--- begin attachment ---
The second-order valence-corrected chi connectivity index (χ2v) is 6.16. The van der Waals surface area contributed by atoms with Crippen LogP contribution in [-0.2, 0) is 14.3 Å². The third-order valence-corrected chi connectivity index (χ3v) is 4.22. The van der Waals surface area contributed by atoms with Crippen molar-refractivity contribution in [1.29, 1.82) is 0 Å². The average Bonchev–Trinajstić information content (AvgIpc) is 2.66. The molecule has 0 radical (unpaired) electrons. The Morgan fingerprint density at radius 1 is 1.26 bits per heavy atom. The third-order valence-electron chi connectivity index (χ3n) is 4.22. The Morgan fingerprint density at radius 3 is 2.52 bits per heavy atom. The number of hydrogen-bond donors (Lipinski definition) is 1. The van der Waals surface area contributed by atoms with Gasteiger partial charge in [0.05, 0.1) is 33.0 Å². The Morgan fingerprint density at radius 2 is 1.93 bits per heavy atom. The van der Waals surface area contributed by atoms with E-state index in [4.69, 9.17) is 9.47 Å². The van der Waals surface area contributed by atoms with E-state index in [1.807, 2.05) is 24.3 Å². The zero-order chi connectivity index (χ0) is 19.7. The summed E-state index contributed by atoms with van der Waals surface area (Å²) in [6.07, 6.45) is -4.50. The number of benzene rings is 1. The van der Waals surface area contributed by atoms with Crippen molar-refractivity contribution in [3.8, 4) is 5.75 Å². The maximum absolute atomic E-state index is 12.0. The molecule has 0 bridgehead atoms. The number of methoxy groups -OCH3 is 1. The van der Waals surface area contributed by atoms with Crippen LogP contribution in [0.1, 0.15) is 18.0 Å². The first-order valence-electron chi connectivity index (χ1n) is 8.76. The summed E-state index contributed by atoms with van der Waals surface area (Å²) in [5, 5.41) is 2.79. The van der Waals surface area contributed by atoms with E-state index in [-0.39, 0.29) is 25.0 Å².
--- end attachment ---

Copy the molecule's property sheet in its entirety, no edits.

The second-order valence-corrected chi connectivity index (χ2v) is 6.16. The van der Waals surface area contributed by atoms with Crippen LogP contribution in [-0.2, 0) is 14.3 Å². The third-order valence-corrected chi connectivity index (χ3v) is 4.22. The van der Waals surface area contributed by atoms with Crippen molar-refractivity contribution in [1.29, 1.82) is 0 Å². The average Bonchev–Trinajstić information content (AvgIpc) is 2.66. The molecule has 0 radical (unpaired) electrons. The Morgan fingerprint density at radius 1 is 1.26 bits per heavy atom. The third-order valence-electron chi connectivity index (χ3n) is 4.22. The Morgan fingerprint density at radius 3 is 2.52 bits per heavy atom. The number of hydrogen-bond donors (Lipinski definition) is 1. The van der Waals surface area contributed by atoms with Gasteiger partial charge in [0.05, 0.1) is 33.0 Å². The Morgan fingerprint density at radius 2 is 1.93 bits per heavy atom. The van der Waals surface area contributed by atoms with E-state index in [4.69, 9.17) is 9.47 Å². The van der Waals surface area contributed by atoms with E-state index in [1.807, 2.05) is 24.3 Å². The zero-order chi connectivity index (χ0) is 19.7. The summed E-state index contributed by atoms with van der Waals surface area (Å²) in [6.07, 6.45) is -4.50. The number of benzene rings is 1. The van der Waals surface area contributed by atoms with Crippen molar-refractivity contribution in [3.8, 4) is 5.75 Å². The maximum absolute atomic E-state index is 12.0. The molecule has 0 bridgehead atoms. The number of methoxy groups -OCH3 is 1. The van der Waals surface area contributed by atoms with Crippen LogP contribution in [0.1, 0.15) is 18.0 Å². The first-order valence-electron chi connectivity index (χ1n) is 8.76. The summed E-state index contributed by atoms with van der Waals surface area (Å²) in [5, 5.41) is 2.79. The van der Waals surface area contributed by atoms with E-state index in [-0.39, 0.29) is 25.0 Å².